No stony conclusion

No stony conclusion

Holocaust Memorial in Berlin © CBA

Today, it is a tourist magnet that attracts some two million visitors a year: The Holocaust Memorial in Berlin, which opened ten years ago. The project was in danger of failing more than once.

Michelle Obama was there with her daughters, and a few weeks ago, Greek Prime Minister Alexis Tsipras also visited the memorial. And for almost every "normal" Berlin tourist it is a "must": The memorial commemorating the murder of the Jews of Europe in Berlin-Mitte. Ten years ago, on 10. May 2005, the field of stelae was inaugurated.

Appreciations from political representatives

Representatives of the federal government and the Bundestag acknowledged the importance of the Holocaust Memorial in Berlin for the culture of remembrance. "In the heart of Berlin, in the middle of the parliamentary and government district, right next to the Brandenburg Gate, the Holocaust Memorial commemorates the unbearable crimes committed against the Jews of Europe in the name of the German people," said Minister of State for Culture Monika Grutters (CDU) on Thursday at a ceremony marking the 10th anniversary of the Holocaust. Anniversary of the handover of the memorial to the public. The Memorial to the Murdered Jews of Europe is the central Holocaust memorial in Germany.

Bundestag President Norbert Lammert (CDU) emphasized that the Holocaust Memorial, together with the underground "Place of Information," should remind all future generations never to touch human rights again. He said the memorial was the "expression in stone" for the Germans to adhere to this self-commitment.

Two million visitors a year

Whoever goes to the Brandenburg Gate usually also comes to the Holocaust Memorial, that is the experience of the Memorial Foundation. According to their figures, around two million people visit the memorial each year. The associated, underground "Place of Information" also has half a million visitors. The memorial was designed by the U.S. architect Peter Eisenman.

Years of dispute over erection

Eisenman confessed at the opening that for him it was almost a miracle that the memorial with its 2.711 concrete steles were actually built. In fact, there had been disputes for years about the meaning of the project, about an appropriate place and the concrete execution. Several times the project was on the brink of collapse.

The impetus for the project, which has now been realized on an area three times the size of a soccer field, came as early as 1988 from a circle around the publicist Lea Rosh. Among the supporters were former German Chancellor Willy Brandt and author Gunter Grass. In the 1990s, the fall of the Berlin Wall and the relocation of parliament and government to Berlin led to the memorial project becoming the subject of a fundamental debate about the Germans' self-image at the end of the 20th century. The memorial was erected to mark the end of the twentieth century and the way it dealt with the Holocaust.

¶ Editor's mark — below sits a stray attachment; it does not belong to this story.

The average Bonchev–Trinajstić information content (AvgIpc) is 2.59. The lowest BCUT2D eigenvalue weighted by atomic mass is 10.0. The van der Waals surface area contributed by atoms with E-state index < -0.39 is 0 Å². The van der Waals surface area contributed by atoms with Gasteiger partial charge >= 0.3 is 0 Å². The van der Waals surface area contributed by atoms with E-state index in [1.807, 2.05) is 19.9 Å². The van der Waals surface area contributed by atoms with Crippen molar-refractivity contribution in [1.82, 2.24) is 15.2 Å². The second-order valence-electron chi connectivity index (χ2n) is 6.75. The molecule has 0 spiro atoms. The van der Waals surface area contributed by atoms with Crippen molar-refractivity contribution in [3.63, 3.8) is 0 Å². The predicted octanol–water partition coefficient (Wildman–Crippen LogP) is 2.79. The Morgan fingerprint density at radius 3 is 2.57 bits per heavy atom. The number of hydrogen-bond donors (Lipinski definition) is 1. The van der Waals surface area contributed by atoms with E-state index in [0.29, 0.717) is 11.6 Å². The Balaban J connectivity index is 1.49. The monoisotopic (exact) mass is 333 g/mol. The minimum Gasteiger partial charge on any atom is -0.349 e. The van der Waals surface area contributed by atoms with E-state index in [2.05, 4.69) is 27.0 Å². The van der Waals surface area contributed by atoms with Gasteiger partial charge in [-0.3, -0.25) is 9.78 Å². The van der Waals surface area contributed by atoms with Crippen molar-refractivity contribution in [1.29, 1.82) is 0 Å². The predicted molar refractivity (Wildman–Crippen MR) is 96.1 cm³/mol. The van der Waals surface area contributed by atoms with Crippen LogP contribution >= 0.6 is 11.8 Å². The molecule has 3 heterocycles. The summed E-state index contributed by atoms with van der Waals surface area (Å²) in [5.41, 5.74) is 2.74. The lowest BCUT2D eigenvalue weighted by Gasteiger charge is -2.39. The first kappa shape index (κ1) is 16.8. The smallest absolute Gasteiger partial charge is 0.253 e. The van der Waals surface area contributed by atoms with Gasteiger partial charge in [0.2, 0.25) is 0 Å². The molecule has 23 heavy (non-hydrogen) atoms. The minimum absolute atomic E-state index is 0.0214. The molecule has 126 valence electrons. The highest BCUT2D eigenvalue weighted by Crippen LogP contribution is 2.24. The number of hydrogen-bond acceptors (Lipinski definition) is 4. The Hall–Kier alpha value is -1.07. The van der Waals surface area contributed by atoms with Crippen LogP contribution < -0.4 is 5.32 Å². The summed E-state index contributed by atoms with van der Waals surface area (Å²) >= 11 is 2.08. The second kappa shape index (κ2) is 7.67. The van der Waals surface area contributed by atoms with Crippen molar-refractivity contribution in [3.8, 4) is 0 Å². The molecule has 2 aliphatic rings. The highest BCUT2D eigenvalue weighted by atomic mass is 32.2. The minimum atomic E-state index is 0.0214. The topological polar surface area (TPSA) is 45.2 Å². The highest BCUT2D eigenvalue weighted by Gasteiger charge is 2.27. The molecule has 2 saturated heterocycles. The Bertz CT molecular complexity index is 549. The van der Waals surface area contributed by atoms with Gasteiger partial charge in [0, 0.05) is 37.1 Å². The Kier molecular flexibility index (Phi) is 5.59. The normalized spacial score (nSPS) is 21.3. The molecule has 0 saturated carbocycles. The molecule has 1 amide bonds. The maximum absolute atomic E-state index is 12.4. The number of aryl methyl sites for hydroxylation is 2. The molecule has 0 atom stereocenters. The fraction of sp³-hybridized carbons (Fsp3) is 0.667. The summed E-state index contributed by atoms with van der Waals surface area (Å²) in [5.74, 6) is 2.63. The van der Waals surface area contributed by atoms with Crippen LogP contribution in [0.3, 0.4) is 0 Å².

In 1999, the Bundestag finally decided to build. At the same time, he took up the suggestion of Michael Naumann (SPD), then Minister of State for Culture, to add an underground "place of information" to the field of stelae. There, visitors will find facts about the background to the murder of more than six million European Jews by the Nazis.

Costs higher than estimated

At the same time, the estimated costs grew to 27.6 million euros, double the original plans. Again and again, the start of construction had to be postponed: For example, there were security concerns about the U.S. Embassy, which was built in the immediate vicinity.

The project was also brought to the brink of failure by the involvement of the company Degussa, because one of its subsidiaries had produced the poison gas for the concentration camps during World War II. The fact that it was to provide graffiti protection for the stelae led to international protests, but was eventually accepted.

Finally, the then Bundestag President Wolfgang Thierse and the President of the Central Council of Jews in Germany, Paul Spiegel, were able to dedicate the memorial on 10. May 2005 inauguration.

Cracks in the concrete

Alongside much approval, there are still critical voices as well. Foundation director Uwe Neumarker never tires of emphasizing that these should not be silenced either. It is important that no one is left cold. "The memorial is not intended to be a stony conclusion."

Graffiti on the steles is now less common than it used to be. Even as a climbing park, the memorial is now obviously less attractive for children and young people. But one serious problem remains: Already after the first winters, cracks appeared in the concrete bodies, which have to be repaired again and again. A process to clarify responsibilities is underway. Meanwhile, according to the foundation, almost every stele is affected. The success of the memorial, however, could not be affected by this damage, Eisenman emphasized. Everyone knows that the material works.

The foundation, which is now also responsible for the memorial to the murdered homosexuals, the memorial to the murdered Sinti and Roma, and the memorial to the victims of euthanasia, hopes that the procedure will soon be completed and that the question of costs will also be settled.

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